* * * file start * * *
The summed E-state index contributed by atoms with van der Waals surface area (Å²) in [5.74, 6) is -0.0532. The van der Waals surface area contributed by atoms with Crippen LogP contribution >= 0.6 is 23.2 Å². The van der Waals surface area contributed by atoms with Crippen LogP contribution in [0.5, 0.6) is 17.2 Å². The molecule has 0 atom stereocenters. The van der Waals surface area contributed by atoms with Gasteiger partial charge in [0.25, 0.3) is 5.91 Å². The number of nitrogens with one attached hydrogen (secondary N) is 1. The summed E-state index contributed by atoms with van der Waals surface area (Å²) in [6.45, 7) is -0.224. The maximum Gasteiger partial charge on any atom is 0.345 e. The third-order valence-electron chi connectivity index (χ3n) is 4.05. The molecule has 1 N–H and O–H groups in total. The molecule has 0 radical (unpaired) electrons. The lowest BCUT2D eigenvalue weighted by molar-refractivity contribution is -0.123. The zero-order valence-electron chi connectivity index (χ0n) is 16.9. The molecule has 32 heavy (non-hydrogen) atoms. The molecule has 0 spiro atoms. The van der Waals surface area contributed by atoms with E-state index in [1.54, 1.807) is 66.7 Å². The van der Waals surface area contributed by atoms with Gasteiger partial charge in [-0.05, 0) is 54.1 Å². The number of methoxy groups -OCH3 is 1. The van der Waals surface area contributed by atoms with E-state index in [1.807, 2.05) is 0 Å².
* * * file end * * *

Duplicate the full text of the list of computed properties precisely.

The summed E-state index contributed by atoms with van der Waals surface area (Å²) in [5.74, 6) is -0.0532. The van der Waals surface area contributed by atoms with Crippen LogP contribution >= 0.6 is 23.2 Å². The van der Waals surface area contributed by atoms with Crippen LogP contribution in [0.5, 0.6) is 17.2 Å². The molecule has 0 atom stereocenters. The van der Waals surface area contributed by atoms with Gasteiger partial charge in [0.25, 0.3) is 5.91 Å². The number of nitrogens with one attached hydrogen (secondary N) is 1. The summed E-state index contributed by atoms with van der Waals surface area (Å²) in [6.45, 7) is -0.224. The maximum Gasteiger partial charge on any atom is 0.345 e. The third-order valence-electron chi connectivity index (χ3n) is 4.05. The molecule has 1 N–H and O–H groups in total. The molecule has 0 radical (unpaired) electrons. The lowest BCUT2D eigenvalue weighted by molar-refractivity contribution is -0.123. The zero-order valence-electron chi connectivity index (χ0n) is 16.9. The molecule has 32 heavy (non-hydrogen) atoms. The molecule has 0 spiro atoms. The van der Waals surface area contributed by atoms with E-state index in [1.54, 1.807) is 66.7 Å². The van der Waals surface area contributed by atoms with Gasteiger partial charge in [-0.05, 0) is 54.1 Å². The number of methoxy groups -OCH3 is 1. The van der Waals surface area contributed by atoms with E-state index in [1.807, 2.05) is 0 Å².